Iran goes to the polls
Iranians will vote on Friday in elections for their country’s parliament and the Assembly of Experts, a clerical body that appoints the supreme leader. BBC Persian’s Ali Hamedani has been talking to prospective voters via social media and offers this assessment of the mood.
It is late at night in northern Tehran and Amir, a journalist, and his wife have just been stopped by the morality police, the mobile squads that enforce Iran’s strict Islamic dress code.
They were on their way home from a party when they were pulled over because the morality police believed the headscarf Amir’s wife was wearing did not cover enough of her hair.
It is an everyday occurrence in Iran and just one small example of the deep divisions within Iranian society between the people who want to uphold and protect the values of the Islamic revolution, and those who are challenging it and want Iran to modernise.
It is a struggle which is dominating this week’s elections.
“In previous years when it came close to an election, the government was easier on us,” says Amir.
“It was a good opportunity to be freer for a few months. They didn’t arrest people for their appearance, because they wanted to make people happy and encourage them to vote. But it’s not like that this time.”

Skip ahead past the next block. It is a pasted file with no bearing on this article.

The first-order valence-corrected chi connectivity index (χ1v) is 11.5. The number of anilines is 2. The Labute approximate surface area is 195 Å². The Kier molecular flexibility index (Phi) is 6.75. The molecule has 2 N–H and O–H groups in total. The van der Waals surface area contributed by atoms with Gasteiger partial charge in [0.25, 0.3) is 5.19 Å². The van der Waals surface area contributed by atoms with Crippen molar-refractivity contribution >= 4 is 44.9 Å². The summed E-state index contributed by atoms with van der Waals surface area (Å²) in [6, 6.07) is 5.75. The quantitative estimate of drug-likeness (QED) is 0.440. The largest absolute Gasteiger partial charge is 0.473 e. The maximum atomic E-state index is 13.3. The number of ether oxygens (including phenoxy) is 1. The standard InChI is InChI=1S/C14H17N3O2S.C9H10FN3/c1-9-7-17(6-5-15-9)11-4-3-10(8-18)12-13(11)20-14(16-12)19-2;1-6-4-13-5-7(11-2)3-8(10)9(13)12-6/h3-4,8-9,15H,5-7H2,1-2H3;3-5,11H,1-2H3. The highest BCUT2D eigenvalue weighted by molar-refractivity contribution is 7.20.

Amir and many young, Western-oriented internet-savvy Iranians like him are disappointed that so many moderate and reformist candidates have been barred from standing in the elections.
He describes the choice facing voters as between “the bad and the worse”.
But like many Iranians he still thinks the elections are a chance to make a difference.
“My friends may not vote because there is no one left to vote for,” he says. “But I still think we should vote.”
“To be honest with you, I don’t care about this election,” she says during a recording session for her new album at an underground recording studio in Tehran.
“There are no candidates who support my hopes and opinions at all. None of them represent my voice.”
If Justina is the face of young, modern Iran, then Jafar Shojouni is very much the face of the establishment.
A hardline cleric and former MP, he spent time with Ayatollah Khomeini, the founding father of the Islamic Republic, during his exile in Paris in the 1970s.
“Islam asks people to support the Islamic government,” he says. “It’s not about whom you want to vote for – it is about the act of voting itself.”
Like many conservatives, Mr Shojouni is deeply worried that the nuclear deal between Iran and world powers, which was implemented in January, will open up the country to outside influences which could threaten the future of the revolution.
we await the results with popcorn at the ready..not as exciting as the american one eh? 🙂
im tipping the old guy with a turban and a white beard wins..you can see him in the image above..